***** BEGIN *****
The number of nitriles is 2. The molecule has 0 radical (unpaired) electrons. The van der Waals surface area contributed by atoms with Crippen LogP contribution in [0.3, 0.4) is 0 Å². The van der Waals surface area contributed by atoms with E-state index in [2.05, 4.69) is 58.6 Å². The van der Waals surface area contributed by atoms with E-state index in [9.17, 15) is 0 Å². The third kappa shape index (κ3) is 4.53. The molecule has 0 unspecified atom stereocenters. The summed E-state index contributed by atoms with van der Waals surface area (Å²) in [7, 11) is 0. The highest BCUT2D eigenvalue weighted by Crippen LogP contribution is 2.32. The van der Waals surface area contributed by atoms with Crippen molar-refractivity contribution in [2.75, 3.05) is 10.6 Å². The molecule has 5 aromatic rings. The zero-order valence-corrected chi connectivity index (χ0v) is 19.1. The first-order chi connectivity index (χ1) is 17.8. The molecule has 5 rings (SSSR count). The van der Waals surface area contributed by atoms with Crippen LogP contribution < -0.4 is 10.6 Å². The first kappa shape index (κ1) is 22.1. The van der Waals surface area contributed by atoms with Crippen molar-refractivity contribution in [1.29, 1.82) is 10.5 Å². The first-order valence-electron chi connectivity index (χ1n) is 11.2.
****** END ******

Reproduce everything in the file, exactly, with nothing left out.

The number of nitriles is 2. The molecule has 0 radical (unpaired) electrons. The van der Waals surface area contributed by atoms with Crippen LogP contribution in [0.3, 0.4) is 0 Å². The van der Waals surface area contributed by atoms with E-state index in [2.05, 4.69) is 58.6 Å². The van der Waals surface area contributed by atoms with E-state index in [9.17, 15) is 0 Å². The third kappa shape index (κ3) is 4.53. The molecule has 0 unspecified atom stereocenters. The summed E-state index contributed by atoms with van der Waals surface area (Å²) in [7, 11) is 0. The highest BCUT2D eigenvalue weighted by Crippen LogP contribution is 2.32. The van der Waals surface area contributed by atoms with Crippen molar-refractivity contribution in [2.75, 3.05) is 10.6 Å². The molecule has 5 aromatic rings. The zero-order valence-corrected chi connectivity index (χ0v) is 19.1. The first-order chi connectivity index (χ1) is 17.8. The molecule has 5 rings (SSSR count). The van der Waals surface area contributed by atoms with Crippen LogP contribution < -0.4 is 10.6 Å². The first kappa shape index (κ1) is 22.1. The van der Waals surface area contributed by atoms with Crippen molar-refractivity contribution in [1.29, 1.82) is 10.5 Å². The first-order valence-electron chi connectivity index (χ1n) is 11.2.